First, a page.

Higher ed­u­ca­tion is now a mar­ket, so al­low the worst uni­ver­si­ties to go bust

The Sunday Telegraph - - Sunday Comment - TOM WELSH H READ MORE

stan­dards as uni­ver­si­ties lower en­try re­quire­ments and hand out ex­ces­sive num­bers of firsts to at­tract cus­tom. The loan sys­tem is a mess, load­ing fi­nan­cial obli­ga­tions on to tax­pay­ers be­cause a huge num­ber of stu­dents will never pay them back.

Rather than cut­ting fees, as a Gov­ern­ment re­view looks set to rec­om­mend, which would re­quire uni­ver­si­ties to com­pete in­stead for state sub­sidy, it would be bet­ter to re­form the sys­tem so that grad­u­ates pay the uni­ver­sity di­rectly, as a pro­por­tion of their fu­ture earn­ings, to cre­ate a proper in­cen­tive for the in­sti­tu­tion to make them em­ploy­able.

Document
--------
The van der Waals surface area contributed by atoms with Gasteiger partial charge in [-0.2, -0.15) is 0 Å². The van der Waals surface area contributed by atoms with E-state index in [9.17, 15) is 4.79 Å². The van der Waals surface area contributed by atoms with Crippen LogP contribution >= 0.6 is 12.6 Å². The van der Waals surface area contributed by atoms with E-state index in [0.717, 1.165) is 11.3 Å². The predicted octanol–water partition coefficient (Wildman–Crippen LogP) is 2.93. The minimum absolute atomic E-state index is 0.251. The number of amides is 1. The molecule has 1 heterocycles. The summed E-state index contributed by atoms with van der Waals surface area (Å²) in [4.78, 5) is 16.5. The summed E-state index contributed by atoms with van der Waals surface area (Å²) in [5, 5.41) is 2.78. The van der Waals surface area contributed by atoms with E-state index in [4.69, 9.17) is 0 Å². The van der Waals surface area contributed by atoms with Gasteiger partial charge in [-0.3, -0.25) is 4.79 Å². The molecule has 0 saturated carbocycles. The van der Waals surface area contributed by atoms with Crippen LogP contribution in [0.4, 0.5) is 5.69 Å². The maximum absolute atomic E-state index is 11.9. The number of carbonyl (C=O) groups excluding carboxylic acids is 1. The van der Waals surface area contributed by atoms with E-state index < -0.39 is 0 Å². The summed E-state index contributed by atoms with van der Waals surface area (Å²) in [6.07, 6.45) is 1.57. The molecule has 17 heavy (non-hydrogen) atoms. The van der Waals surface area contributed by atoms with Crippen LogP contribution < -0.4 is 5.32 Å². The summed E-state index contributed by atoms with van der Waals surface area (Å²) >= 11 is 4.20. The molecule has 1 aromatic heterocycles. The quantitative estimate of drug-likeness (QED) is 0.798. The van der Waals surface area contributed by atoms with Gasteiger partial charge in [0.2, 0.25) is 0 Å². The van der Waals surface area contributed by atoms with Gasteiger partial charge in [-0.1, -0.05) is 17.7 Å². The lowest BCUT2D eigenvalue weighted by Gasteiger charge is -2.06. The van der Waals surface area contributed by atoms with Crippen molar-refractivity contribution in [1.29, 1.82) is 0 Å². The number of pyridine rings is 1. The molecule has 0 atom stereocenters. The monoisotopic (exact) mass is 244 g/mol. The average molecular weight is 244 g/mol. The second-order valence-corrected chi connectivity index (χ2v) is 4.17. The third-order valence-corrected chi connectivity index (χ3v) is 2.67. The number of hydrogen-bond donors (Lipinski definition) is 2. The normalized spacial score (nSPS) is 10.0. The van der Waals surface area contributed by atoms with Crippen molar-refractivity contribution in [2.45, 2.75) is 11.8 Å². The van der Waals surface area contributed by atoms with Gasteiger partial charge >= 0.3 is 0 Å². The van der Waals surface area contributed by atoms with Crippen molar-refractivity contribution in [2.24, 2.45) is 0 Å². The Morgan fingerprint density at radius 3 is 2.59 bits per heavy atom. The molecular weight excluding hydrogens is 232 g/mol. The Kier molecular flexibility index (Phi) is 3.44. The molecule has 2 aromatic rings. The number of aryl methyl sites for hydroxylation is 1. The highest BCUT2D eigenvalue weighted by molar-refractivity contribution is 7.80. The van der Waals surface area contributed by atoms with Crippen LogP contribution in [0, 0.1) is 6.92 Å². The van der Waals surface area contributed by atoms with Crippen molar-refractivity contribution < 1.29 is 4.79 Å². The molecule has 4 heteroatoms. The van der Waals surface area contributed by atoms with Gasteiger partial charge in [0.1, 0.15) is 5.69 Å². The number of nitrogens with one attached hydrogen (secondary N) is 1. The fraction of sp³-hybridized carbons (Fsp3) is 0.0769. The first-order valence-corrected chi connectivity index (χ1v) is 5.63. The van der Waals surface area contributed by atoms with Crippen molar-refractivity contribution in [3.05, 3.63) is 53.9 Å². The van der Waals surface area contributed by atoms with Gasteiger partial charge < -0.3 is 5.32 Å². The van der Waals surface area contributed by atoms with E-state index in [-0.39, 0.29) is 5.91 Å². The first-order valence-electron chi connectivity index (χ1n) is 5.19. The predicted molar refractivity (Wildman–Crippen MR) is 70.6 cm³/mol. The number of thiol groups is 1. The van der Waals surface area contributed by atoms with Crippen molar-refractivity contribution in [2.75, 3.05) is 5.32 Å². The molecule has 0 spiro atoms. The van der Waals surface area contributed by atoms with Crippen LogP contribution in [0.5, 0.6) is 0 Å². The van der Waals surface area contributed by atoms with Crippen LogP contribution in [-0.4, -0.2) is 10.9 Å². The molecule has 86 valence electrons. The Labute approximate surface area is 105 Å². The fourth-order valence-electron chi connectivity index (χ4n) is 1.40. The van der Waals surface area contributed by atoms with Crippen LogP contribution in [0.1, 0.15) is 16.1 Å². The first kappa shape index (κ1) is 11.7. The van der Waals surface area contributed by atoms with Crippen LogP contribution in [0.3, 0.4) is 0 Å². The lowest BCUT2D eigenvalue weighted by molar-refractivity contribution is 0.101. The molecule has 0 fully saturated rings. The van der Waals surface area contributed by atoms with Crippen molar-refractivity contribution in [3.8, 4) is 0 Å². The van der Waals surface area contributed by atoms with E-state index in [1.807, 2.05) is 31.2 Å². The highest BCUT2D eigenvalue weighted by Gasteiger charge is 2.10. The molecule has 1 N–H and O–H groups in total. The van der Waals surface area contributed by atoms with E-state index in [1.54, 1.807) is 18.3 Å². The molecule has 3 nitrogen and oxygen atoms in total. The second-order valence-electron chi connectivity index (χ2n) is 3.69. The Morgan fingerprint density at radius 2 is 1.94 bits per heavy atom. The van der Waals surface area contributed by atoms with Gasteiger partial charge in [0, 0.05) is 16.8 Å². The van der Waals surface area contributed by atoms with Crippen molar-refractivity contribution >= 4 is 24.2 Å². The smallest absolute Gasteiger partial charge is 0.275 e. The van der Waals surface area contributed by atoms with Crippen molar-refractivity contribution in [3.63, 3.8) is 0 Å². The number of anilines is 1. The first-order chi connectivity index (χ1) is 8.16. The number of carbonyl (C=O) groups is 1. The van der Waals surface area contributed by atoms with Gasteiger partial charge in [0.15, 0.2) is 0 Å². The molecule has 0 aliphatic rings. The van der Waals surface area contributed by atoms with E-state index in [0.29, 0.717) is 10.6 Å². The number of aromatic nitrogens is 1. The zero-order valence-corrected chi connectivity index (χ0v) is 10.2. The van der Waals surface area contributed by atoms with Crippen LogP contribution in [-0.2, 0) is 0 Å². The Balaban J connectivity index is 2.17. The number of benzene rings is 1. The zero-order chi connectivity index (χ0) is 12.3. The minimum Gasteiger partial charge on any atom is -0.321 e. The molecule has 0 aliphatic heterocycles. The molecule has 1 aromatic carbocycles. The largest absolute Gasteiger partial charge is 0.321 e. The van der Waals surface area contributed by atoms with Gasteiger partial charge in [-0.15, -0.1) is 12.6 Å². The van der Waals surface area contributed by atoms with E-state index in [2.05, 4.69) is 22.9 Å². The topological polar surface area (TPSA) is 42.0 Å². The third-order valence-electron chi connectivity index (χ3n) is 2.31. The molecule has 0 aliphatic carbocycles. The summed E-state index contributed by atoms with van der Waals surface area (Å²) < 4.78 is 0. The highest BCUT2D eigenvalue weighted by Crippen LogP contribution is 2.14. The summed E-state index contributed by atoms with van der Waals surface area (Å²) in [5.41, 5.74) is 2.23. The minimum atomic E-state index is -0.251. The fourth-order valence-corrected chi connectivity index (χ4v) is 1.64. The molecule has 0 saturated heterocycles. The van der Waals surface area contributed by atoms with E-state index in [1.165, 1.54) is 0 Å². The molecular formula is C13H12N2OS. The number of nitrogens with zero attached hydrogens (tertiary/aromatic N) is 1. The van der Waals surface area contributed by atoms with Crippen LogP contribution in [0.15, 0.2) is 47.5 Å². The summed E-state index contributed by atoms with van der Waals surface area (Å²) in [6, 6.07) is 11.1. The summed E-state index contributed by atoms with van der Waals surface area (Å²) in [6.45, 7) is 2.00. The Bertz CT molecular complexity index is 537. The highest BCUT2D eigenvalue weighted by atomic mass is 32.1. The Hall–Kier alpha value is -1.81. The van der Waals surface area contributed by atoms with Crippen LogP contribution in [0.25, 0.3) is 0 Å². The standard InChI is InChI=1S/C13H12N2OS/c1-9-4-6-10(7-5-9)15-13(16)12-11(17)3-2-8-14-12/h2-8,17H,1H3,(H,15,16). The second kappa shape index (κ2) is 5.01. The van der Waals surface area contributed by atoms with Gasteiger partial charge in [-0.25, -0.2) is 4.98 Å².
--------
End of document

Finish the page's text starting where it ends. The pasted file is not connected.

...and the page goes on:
The fail­ure of a uni­ver­sity, while deeply up­set­ting for those af­fected, would be the sys­tem work­ing as it should. The “con­ta­gion” the BBC frets over would be thou­sands of young peo­ple re­assess­ing the value of var­i­ous uni­ver­si­ties. It could en­cour­age ap­pli­cants to look harder for ev­i­dence that the course they are be­ing given an un­con­di­tional place on is re­ally worth the time, money and risk. Or is it a too-good-to-be-true of­fer from a trou­bled busi­ness look­ing to put bums on seats? You might see the emer­gence of the equiv­a­lent of debt rat­ings agen­cies for higher ed­u­ca­tion, to pro­vide in­de­pen­dent in­for­ma­tion where cur­rently there is none.

In any case, the al­ter­na­tive – a bail-out – is un­palat­able. It would be a re­ward for fail­ure for uni­ver­si­ties that have grown ar­ro­gant off the back of the 50 per cent grad­u­ate tar­get. And it would sig­nal to stu­dents that higher ed­u­ca­tion is a right that the Gov­ern­ment will al­ways en­sure is met, rather than a choice to be bal­anced against al­ter­na­tives. If we are to have a mar­ket in ed­u­ca­tion, let it work freely. Let bad uni­ver­si­ties go bust.

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